"This report, along with Qualcomm's own documents that make clear that the receiver portion of the QSC6270 is, in all material respects, identical to the other accused products, forms the foundation of ParkerVision's complaint, as well as its Ics."
There is a glaring omission from that guidance - the suggestion that the reverse-engineering of that Qualcomm chip had revealed ParkerVision's "accumulated energy" architecture.
Which got me wondering. Could it really be possible that the relentless bombardment of this forum ever since the law suit was initiated, by a handful of posters reminding us several times a day that Qualcomm "stole poor little ParkerVision's invention" has been necessary to disguise the fact that ParkerVision itself has NEVER claimed that Qualcomm stole the invention?
If ParkerVision did have proof before initiating this law suit that Qualcomm had NOT stolen the invention, clearly ParkerVision could not afford to make a clear accusation to the contrary.
It would be of real help to other investors who use this forum if Nubuzzman, Roundermatt, Overbrook, Noshort, Longprkr, Trublvrprkr, Awmboat, Crj or one of the other Longs would point to at least one extract from the 200-plus court documents which includes something stronger than a vague suggestion that Qualcomm did actually steal ParkerVision's "accumulated energy" architecture.
Kindly don't attempt to muddy the waters by pointing to allegations of patent infringement instead of allegations of theft of the architecture. If you wish to discuss infringement I'm only too happy to do so in a separate thread. Let's leave this thread free for proof that some of you haven't been posting blatant lies in this forum.
No comments thus far from anybody apart from Overbrook - who has offered nothing of value, and pointed to nothing in the court documents which can be interpreted as a clear suggestion on the part of ParkerVision that Qualcomm has been using the "accumulated energy" architecture ParkerVision claims to have invented.
It's beginning to look suspiciously like a tacit admission on the part of the Longs I named that ParkerVision itself has never accused Qualcomm of stealing the invention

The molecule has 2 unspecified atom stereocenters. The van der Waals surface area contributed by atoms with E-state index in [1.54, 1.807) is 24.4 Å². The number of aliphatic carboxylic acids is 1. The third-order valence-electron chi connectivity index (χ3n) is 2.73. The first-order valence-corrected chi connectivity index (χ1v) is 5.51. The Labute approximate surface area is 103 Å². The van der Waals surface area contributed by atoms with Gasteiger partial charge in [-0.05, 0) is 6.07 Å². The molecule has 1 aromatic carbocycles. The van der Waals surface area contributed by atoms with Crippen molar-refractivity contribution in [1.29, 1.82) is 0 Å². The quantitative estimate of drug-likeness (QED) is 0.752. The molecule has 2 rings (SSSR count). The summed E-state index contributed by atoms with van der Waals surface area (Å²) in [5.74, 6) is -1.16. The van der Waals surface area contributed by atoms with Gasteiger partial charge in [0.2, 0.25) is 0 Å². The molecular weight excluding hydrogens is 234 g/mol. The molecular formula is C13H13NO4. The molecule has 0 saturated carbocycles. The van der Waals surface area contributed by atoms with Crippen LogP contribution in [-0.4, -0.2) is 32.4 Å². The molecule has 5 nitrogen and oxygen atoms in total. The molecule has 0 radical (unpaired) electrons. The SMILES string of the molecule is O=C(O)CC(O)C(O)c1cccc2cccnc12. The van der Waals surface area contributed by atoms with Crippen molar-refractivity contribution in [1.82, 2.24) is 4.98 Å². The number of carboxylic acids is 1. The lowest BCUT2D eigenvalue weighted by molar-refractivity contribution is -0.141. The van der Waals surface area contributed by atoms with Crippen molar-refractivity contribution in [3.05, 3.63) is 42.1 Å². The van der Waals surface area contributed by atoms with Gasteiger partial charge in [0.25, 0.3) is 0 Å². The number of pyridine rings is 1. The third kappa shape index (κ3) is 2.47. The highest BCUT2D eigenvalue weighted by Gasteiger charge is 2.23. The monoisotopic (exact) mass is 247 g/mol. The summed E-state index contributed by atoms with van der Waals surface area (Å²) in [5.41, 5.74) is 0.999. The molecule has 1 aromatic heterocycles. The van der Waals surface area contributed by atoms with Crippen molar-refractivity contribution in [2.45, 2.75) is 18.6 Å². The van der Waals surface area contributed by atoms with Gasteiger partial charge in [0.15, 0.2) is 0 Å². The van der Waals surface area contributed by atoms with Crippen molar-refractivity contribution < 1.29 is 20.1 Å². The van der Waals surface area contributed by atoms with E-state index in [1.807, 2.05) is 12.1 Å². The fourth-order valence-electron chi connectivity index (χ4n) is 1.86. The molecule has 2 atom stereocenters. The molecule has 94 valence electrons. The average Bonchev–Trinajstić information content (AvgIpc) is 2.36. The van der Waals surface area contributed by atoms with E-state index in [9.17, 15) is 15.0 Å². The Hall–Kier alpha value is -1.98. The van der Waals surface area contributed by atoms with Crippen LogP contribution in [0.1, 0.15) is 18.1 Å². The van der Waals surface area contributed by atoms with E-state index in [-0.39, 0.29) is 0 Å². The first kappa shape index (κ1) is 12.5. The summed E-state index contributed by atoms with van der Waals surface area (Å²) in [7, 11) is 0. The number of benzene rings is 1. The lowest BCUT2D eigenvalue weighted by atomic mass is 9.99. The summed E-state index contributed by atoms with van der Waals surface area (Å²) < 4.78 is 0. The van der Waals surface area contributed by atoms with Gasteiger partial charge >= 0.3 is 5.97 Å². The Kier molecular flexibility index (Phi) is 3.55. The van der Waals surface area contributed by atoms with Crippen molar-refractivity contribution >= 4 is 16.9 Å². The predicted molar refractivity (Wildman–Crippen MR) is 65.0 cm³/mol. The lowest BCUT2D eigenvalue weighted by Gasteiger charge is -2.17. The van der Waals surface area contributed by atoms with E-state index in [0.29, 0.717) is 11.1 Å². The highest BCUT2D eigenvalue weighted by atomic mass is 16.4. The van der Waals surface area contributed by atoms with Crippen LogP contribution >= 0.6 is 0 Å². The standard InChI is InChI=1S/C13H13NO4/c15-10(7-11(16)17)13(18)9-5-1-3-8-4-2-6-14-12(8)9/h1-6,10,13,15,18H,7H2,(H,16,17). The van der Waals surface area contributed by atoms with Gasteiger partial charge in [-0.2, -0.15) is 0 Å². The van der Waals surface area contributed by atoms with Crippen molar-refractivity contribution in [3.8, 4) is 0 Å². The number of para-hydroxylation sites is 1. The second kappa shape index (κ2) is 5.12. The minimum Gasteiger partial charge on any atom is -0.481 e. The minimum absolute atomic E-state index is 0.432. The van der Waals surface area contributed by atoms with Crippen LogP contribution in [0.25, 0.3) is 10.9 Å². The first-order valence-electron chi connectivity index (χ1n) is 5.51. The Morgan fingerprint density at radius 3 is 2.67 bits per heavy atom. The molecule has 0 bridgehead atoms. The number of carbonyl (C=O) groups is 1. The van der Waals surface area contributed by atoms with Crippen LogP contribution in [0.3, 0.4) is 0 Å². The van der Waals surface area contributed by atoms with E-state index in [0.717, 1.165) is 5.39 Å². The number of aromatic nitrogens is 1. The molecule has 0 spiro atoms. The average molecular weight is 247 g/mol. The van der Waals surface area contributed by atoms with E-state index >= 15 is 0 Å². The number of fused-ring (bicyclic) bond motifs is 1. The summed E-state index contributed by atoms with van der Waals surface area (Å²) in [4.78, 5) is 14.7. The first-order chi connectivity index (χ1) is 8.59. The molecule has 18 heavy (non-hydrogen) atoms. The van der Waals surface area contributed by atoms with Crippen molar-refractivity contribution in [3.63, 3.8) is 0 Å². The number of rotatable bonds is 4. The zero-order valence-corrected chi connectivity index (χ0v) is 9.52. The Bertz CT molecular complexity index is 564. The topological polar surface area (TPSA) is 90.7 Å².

For anybody still undecided on this issue, consider the following -
1. ParkerVision had access to the results of a reverse-engineering of a Qualcomm chip before initiating this law suit, and knew for certain whether or not the chip incorporated ParkerVision's "accumulated energy" architecture.
2. When it came to the Markman (claims construction) hearing, ParkerVision proposed definitions calculated to widen the scope of their patents to include impulse-sampling architectures as well as the "accumulated energy" architecture.
I did remember a couple of documents where one might have expected to find a reference to the evidence revealed by the pre-suit reverse-engineering -
Document 71 -
"The reason is that this case is exceptional, in the sense that Qualcomm's past dealings with ParkerVision - where ParkerVision taught Qualcomm about its patented technology and where Qualcomm attempted to license ParkerVision's patents for considerable royalties - are exceptionally bad for Qualcomm."
Document 96 -
"The reason is that this case is exceptional, in the sense that Qualcomm's past dealings with ParkerVision - where ParkerVision taught Qualcomm about its patented technology and where Qualcomm attempted to license ParkerVision's patents for hundreds of millions of dollars - are exceptionally bad for Qualcomm."
Note the amendment. Somebody decided that a reference to "hundreds of millions of dollars" would suggest to the judge a stronger motivation for theft on the part of Qualcomm.
But if it was so all-fired important for ParkerVision to plant this "exceptionally bad for Qualcomm" idea in the mind of the judge, why wasn't the pre-suit reverse-engineering of the Qualcomm chip absolutely catastrophic for Qualcomm?
Not even a hint that Qualcomm had more to worry about than a provisional offer made subject to verification by Qualcomm of ParkerVision's performance measurements?
Btw - Document 206 reveals that Qualcomm was unimpressed by the measurements from the demo boards ParkerVision supplied -
In October, Qualcomm engineer Rob Gilmore concluded that ParkerVision's D2D technology was "not worth it" for transmit and would not be a benefit on the receive side.
On October 18th, Prashant Kantak informed Jeff Parker that Qualcomm would continue its evaluation of ParkerVision's technology only "when (ParkerVision) achieve(s) some concrete milestones on the CDMA receiver development front".
Possibly the reason for the focus on the offer was to show evidence of intentional infringement. Without the proofs regarding the offer and the surrounding circumstances, there would be no basis for an intentional infringement claim.